While superstar companies operate in a competition-free environment, others struggle in a world where pricing power is rare
In recent decades, developed economies have been beset by a number of secular macroeconomic trends, including:
A significant body of research suggests that a number of the ills besetting developed economies in recent years are the consequences of a rise in market power. In the US economy, mark-ups (the difference between what a company pays for the inputs it uses and what it charges for the products it produces) rose from 18% in 1980 to 67% in 2014.
A working paper published in 2017 by Jan de Loecker of the University of Leuven and Jan Eeckhout of University College London presented evidence that a number of corporations have become powerful enough to see off competitors and charge more for their goods and services. The result is greater corporate concentration in the US economy since the early 1990s, with a limited number of players taking home a larger portion of revenues across industries.
This research notes that, at the same time, investment has fallen relative to profitability – capitalism without capital.
In an economy dominated by services, intangible capital (e.g. software, management practices) is vital. Intangible assets mean companies can grow very quickly (think of some of the tech companies that in 10 or 20 years have become some of the biggest companies in the world by market capitalisation).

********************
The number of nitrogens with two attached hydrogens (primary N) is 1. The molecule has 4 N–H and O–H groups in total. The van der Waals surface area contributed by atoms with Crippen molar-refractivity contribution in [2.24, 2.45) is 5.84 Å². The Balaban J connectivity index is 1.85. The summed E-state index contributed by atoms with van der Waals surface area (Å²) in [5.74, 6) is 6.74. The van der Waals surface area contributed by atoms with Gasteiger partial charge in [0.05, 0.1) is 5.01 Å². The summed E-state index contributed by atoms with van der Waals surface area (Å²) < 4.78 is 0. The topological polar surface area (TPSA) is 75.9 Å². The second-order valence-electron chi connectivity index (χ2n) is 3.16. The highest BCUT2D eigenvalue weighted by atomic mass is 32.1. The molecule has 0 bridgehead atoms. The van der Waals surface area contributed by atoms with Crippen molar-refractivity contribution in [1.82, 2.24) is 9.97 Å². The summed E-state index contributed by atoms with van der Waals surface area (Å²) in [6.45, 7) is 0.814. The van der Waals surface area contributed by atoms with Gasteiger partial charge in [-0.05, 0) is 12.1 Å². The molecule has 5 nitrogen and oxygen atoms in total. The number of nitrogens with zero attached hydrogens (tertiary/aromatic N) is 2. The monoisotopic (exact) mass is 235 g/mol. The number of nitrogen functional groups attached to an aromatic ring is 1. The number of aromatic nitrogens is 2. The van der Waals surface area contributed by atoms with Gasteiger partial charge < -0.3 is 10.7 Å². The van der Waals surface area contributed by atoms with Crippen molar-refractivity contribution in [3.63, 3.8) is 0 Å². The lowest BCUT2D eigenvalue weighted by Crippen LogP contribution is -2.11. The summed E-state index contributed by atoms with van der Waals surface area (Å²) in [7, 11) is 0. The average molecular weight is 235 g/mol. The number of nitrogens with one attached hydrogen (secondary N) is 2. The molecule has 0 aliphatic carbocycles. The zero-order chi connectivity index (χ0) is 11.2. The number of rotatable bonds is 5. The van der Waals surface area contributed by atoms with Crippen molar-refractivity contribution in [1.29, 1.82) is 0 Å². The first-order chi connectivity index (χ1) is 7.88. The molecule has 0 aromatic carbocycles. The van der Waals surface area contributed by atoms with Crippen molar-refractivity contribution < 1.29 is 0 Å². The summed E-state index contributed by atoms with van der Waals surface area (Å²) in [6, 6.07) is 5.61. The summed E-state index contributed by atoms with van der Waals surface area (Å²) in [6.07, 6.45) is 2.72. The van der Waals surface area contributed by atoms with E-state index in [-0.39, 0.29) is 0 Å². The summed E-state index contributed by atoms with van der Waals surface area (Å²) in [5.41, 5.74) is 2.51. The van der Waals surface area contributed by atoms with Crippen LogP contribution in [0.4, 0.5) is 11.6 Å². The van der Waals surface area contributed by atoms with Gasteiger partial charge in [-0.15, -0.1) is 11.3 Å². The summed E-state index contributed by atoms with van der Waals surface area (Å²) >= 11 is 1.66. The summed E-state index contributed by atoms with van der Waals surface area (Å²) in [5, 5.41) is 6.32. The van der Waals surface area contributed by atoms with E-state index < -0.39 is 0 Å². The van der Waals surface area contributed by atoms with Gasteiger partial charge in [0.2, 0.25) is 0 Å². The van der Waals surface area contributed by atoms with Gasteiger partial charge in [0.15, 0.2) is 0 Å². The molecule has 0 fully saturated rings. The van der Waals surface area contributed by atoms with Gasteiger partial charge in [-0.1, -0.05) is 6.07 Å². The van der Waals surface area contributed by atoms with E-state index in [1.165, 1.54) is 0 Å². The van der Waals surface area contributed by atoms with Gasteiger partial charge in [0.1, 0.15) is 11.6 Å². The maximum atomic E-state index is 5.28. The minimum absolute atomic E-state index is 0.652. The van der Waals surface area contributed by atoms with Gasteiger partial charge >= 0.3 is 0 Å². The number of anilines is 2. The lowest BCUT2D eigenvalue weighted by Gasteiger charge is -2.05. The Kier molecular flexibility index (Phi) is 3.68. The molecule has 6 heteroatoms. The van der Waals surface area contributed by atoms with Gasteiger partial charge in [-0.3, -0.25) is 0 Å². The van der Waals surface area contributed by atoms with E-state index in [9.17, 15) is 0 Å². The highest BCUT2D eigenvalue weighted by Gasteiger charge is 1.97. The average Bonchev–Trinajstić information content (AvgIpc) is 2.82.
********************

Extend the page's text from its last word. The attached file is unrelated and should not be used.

In 1975, 109 companies collected half of the profits produced by publicly traded companies in the US; today just 30 companies collect half the profits.
Greater market power for firms may also mean less bargaining power for workers, and hence lower wages. A study conducted by David Autor of the Massachusetts Institute of Technology and four other economists found that workers’ share of income in America has declined most steeply in the most concentrated sectors.
While these superstar companies operate in a competition-free environment, all the others struggle in a world where pricing power is increasingly rare, forcing them to keep prices low to attract customers – so there is greater polarisation in the corporate sphere.
As if this were not enough, the increase in market power may provide explanations for other secular trends in recent years:
Rapid technological change, allowing companies to better create and preserve situations of market power, is the common factor among the candidate explanations for the rise of market power.
On this basis, it is not obvious why mark-ups should decrease, even though they are already reaching heights many times above those previously seen (based on data since the second world war).